Ken Fite continues to impress with a political thriller that hooks the reader in the early chapters. I discovered Fite by accident earlier this week and was blown away by his writing, which made reading the entire Blake Jordan series a must. Having decided to isolate himself from those closest to him, Blake Jordan is all but off the radar. However, a series of cyberattacks that come in the form of ransomware has Jordan making his way to the Washington Field Office for the Department of Domestic Counterterrorism (DDC), his former place of work. Awkwardly facing his former partner and love interest, Agent Jami Davis, Jordan tries to prove that he can help, having many of the skills to track down these hackers. When a bomb blast rocks the Field Office, Jordan is fingered as a potential suspect, though his contacts within the intelligence community soon prove that to be a false lead. It would appear someone is trying to target him, as he is tied to many of the events taking place across Washington and back in his native Chicago. When a New York Times reporter begins digging around and making some strong allegations, Jordan goes to his boss, President Keller, to diffuse the situation. It is then that he learns that he’s been deceived and that a high-ranking terror suspect, presumed dead in an attack from months ago, is actually still alive and being held covertly. It is then that the pieces begin to fall into place, Jordan’s being targeted by the Russians for his actions six months earlier and nothing but the return of the prisoner will end the ongoing attacks. There appears to be a mole within the Administration or the Intelligence community, feeding both the media and these Russian terrorists key pieces of information that could vilify Jordan and even end President Keller’s career prematurely. With Jordan on the run and Agent Davis trying to help, it will take nothing short of all they have to bring down the Russian cell and discover the mole. The president’s future depends on Jordan’s abilities, but sometimes the present is more important than what is to come! Fite does a masterful job yet again pulling together this novel and offers up a wonderful cliffhanger on which series fans can ponder. Easily read as a standalone—as is said in dust jacket blurbs, though I am beginning to doubt this assumption—but a wonderful complement to the previous novels in the series, should the reader wish to embark on a larger adventure. Highly recommended to those who love a good thriller, particularly the reader who has read the previous three books.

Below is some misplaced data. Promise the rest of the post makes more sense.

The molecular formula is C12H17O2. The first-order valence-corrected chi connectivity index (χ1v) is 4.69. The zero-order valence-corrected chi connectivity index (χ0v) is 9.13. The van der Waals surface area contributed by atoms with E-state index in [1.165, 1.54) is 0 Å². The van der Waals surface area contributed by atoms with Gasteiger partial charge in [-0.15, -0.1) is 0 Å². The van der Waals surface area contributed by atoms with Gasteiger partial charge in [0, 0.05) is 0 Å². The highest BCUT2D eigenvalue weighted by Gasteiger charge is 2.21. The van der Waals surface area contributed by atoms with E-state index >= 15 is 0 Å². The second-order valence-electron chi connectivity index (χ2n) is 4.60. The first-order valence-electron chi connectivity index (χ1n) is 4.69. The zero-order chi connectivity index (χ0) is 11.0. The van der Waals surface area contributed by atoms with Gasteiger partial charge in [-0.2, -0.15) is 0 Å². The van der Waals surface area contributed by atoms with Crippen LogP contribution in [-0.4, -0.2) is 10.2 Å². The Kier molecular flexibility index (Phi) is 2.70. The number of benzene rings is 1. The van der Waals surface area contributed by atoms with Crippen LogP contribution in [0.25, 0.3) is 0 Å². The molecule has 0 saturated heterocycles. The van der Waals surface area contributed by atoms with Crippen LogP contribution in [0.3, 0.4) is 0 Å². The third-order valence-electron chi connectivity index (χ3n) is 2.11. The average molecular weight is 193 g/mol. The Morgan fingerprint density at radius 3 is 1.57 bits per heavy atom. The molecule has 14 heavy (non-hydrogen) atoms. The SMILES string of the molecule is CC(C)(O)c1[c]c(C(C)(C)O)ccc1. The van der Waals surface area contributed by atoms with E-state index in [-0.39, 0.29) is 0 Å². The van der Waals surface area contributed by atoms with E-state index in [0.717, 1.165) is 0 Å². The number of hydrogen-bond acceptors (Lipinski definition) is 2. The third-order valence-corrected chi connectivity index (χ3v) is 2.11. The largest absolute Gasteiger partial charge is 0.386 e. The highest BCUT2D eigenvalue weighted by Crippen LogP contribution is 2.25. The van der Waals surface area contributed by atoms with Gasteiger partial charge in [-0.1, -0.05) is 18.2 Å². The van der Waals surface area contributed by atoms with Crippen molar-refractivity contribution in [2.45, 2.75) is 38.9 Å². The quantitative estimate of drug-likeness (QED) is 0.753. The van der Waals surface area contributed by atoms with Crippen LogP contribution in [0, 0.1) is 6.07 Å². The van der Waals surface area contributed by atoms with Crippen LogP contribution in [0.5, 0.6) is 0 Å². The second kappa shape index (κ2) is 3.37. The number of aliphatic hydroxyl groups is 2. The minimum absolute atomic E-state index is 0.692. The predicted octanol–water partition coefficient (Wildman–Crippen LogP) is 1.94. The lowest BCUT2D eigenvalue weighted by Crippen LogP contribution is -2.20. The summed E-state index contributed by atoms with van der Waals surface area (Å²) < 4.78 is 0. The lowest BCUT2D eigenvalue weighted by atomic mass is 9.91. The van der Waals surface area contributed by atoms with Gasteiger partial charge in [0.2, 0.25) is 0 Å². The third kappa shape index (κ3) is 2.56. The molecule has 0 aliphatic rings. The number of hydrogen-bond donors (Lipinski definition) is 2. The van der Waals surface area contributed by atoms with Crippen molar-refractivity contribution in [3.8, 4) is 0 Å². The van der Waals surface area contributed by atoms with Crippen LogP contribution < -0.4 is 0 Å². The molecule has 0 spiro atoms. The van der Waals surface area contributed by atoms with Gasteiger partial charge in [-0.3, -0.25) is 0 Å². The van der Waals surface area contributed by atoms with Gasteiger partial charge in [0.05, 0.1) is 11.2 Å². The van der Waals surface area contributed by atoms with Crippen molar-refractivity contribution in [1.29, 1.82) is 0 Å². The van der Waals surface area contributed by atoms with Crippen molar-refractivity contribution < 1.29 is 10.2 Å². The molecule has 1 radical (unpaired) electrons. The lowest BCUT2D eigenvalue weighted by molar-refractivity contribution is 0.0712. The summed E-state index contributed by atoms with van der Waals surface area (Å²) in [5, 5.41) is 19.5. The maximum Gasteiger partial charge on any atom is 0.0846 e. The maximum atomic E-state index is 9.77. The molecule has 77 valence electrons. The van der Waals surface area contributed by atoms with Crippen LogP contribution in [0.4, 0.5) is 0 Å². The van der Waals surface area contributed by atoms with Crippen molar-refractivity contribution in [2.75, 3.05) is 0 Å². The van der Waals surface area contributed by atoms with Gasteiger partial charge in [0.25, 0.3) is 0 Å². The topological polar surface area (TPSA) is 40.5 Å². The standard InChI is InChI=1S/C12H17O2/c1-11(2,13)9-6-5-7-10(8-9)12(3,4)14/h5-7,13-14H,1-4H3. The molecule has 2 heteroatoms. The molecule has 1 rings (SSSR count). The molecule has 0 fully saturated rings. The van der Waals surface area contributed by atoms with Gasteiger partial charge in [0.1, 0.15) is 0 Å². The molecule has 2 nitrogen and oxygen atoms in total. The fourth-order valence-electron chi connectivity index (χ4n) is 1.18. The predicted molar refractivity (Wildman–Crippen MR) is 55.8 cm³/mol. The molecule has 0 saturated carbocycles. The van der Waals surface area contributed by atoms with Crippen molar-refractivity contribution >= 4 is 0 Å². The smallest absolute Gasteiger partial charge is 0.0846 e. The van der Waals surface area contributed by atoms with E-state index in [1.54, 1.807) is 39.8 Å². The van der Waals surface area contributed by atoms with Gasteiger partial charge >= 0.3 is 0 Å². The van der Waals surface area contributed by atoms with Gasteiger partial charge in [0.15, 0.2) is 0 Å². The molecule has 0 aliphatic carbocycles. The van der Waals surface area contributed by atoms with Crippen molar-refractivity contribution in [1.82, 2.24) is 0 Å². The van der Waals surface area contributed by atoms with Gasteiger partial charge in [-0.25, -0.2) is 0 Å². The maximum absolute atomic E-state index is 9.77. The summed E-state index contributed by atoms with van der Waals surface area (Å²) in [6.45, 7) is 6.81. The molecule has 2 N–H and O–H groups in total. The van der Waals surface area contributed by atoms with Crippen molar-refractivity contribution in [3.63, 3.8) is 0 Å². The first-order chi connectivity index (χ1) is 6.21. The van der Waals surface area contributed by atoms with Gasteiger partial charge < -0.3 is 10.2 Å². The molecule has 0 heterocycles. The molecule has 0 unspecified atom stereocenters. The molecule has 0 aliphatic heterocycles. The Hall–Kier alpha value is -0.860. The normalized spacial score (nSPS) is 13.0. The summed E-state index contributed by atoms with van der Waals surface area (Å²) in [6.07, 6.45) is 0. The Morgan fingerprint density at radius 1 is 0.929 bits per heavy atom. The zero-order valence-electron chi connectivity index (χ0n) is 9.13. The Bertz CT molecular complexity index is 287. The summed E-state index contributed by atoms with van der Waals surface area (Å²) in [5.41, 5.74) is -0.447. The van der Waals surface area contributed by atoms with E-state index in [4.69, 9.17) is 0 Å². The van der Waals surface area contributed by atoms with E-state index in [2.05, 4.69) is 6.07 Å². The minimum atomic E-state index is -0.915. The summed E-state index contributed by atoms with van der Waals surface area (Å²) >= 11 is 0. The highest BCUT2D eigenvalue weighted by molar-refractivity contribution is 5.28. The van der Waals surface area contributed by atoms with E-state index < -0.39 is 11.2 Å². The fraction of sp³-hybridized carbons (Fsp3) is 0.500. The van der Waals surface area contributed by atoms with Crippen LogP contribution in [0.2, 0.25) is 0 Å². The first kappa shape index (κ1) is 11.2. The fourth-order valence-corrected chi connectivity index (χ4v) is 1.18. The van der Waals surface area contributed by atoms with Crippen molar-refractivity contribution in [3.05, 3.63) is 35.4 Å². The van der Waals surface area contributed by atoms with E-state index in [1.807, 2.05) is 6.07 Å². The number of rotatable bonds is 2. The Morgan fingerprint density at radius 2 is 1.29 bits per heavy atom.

Ken Fite has an intensity to his writing that I have not seen in years! His mix of thrill writing and knowledge of the inner workings of American politics makes for the perfect recipe to appease those who enjoy political thrillers. Fite’s ongoing exploration of Blake Jordan provides the reader with something on which to latch, even without further backstory revelations. Blake Jordan may have isolated himself from others after feeling he is ‘cursed’, but his drive to solve those missions before him proves to be his greatest asset. While his amorphous position within the Administration could cause blowback, Jordan handles it with ease. Jordan and Agent Jami Davis pair up nicely, even though their strain has led to an ongoing theme in the novels. Their professional work is second to none, getting to the core of yet another terror threat. The other characters who grace the pages of the novel are a mix of returning vets and new faces, all of whom add flavour to the plot. Fite writes in such a way that each story can stand on its own, though I am beginning to doubt the ‘standalone’ theory that is peddled on the dust jacket. By this, the fourth novel, there are too many threads that connect the series to be able to recommend anyone dive into the middle of the series and try to find their way. I can only suggest that the new reader stop, take a breath, and begin with the first novel, which reads as smoothly as the others. Thereafter, all the side comments will make much sense. The pace of the novel helps make it stand out and will surely grab the reader’s attention from the outset, particularly with short chapters that use well-placed cliffhangers to propel the reader to ‘try a little more before stopping’. I’ve binge-read the series in four days, which speaks to how easily they can be tackled, should time permit!
Kudos, Mr. Fite, for a great series that has not lost its momentum. Now, the crash, as I wait for the fifth book to be published!
A Book for All Seasons, a different sort of Book Challenge: https://www.goodreads.com/group/show/248185-a-book-for-all-seasons